An ecology of 'harm' and 'healing': Agricultural intensification and landscape transformation in the Western Himalayas

Author: 
Greenberg, Brian L.
Year: 
1997

     Many centuries of intensified cultivation in the Kangra valley of India's Western Himalayas have transformed the region's landscape and ecology. Using fieldwork and documentary evidence, this thesis illustrates how traditional agriculture was capable of bringing about such far-reaching alterations. The framework for the is explanation of ecological change combines local ideas about the 'harm' and 'healing' inherent in mountain cultivation, with an historical account of the lengthy process of agricultural intensification. Archaeological and botanical data help to illustrate the scope of ecological changes driven by non-commercial subsistence agriculture.
     While the thesis assembles evidence on behalf of this interpretation, it also tries to position its assessment in terms of some important alternative histories. Primary among these are local points of view, which tend to underplay the scope and magnitude of historical ecological changes. The thesis also contrasts its understanding of the pre-colonial roots of ecological change with that of the dominant post-colonial environmental discourse on South Asia. The latter usually asserts that pre-colonial subsistence systems were inherently 'balanced', and that ecological changes are the result of colonial administration or the commercialization of agriculture. The present thesis also locates the interpretive preferences of these alternatives in terms of their political and ideological commitments.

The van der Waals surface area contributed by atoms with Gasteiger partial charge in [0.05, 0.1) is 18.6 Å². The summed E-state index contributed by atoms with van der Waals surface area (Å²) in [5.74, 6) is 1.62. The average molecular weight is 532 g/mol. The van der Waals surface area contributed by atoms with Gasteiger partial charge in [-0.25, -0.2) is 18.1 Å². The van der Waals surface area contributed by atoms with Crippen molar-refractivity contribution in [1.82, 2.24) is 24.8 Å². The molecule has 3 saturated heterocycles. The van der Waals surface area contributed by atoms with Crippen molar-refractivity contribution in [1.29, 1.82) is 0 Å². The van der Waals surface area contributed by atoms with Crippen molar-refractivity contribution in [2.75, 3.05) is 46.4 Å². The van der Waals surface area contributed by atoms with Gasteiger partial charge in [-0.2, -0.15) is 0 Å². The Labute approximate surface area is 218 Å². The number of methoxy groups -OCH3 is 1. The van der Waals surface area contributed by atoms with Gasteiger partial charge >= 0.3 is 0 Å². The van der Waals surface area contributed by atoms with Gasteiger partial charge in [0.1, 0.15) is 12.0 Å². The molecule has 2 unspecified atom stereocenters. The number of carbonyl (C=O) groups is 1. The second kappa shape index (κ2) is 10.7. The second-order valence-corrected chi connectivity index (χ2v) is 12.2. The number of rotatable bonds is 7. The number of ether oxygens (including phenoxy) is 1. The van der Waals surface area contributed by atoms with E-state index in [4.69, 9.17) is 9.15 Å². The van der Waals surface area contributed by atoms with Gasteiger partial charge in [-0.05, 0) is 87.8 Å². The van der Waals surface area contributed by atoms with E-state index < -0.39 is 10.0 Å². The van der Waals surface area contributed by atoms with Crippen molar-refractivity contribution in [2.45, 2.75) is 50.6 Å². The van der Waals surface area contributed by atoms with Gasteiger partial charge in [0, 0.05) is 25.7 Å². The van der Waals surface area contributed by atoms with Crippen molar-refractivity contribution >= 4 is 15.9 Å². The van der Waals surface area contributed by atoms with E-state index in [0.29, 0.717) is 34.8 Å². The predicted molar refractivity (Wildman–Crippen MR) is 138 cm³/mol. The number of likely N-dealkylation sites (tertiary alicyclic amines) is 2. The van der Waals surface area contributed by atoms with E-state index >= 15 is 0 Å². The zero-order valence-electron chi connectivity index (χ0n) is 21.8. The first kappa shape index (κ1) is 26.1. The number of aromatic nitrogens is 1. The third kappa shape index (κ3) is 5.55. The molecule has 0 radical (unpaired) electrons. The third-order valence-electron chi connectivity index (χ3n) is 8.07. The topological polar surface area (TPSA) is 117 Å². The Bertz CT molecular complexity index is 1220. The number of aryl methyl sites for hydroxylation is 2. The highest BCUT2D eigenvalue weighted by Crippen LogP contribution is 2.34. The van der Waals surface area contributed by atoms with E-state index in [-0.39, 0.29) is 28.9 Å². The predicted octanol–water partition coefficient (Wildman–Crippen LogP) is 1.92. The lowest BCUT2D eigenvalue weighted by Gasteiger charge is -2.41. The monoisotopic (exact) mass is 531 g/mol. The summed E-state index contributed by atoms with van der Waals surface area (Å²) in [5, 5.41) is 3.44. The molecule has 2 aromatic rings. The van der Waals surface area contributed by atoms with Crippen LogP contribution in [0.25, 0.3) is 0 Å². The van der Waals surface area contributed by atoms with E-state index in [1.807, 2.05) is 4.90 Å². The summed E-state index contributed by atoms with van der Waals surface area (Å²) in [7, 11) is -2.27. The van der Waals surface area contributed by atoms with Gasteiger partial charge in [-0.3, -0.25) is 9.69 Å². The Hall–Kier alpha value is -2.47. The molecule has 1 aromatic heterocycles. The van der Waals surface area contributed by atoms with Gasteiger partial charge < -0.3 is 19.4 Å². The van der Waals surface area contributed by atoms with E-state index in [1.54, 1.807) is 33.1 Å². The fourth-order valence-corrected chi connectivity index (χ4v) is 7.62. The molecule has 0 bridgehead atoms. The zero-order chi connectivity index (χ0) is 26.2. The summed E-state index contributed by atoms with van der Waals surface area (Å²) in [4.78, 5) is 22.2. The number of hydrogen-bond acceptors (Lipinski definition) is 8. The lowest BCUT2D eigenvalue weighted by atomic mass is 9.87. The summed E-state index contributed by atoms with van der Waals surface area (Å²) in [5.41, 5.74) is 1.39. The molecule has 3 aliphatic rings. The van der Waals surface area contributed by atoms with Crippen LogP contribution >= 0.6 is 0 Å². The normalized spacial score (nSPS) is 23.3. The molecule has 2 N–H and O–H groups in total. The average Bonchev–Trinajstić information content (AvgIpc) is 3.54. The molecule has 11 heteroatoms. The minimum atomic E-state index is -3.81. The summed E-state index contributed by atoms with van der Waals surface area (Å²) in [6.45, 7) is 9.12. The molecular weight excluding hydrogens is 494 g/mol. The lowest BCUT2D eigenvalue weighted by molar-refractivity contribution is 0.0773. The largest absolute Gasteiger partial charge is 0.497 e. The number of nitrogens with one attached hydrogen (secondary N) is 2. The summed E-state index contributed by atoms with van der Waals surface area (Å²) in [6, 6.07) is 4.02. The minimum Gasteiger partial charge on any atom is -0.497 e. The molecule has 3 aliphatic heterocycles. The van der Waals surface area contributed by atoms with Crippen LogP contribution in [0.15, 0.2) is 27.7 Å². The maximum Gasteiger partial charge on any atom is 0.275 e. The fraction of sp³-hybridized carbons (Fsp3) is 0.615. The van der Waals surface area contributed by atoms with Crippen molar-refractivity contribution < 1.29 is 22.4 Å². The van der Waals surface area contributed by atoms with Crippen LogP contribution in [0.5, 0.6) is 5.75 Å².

A basic understanding in this thesis is that there is accumulating evidence of global environmental deterioration. This evidence has forced a fundamental overhaul of many received notions about the inherent fertility, stability, and resiliency of nature. Underpinning the assessment of culture and agriculture offered in this thesis is the idea that a reconsideration of the moral and material precedence accorded to people vis a vis nature is long overdue. The ecological study of culture and agriculture undertaken in the present thesis evaluates human ecological relationships without an exclusive focus on human welfare. With these considerations in mind, I have tried to adopt a socio-ecological perspective which uses a broader definition of human 'social' relationships: one which incorporates our relationships with the non-human world.

Advisor(s): 
Fogelson, Raymond
Department: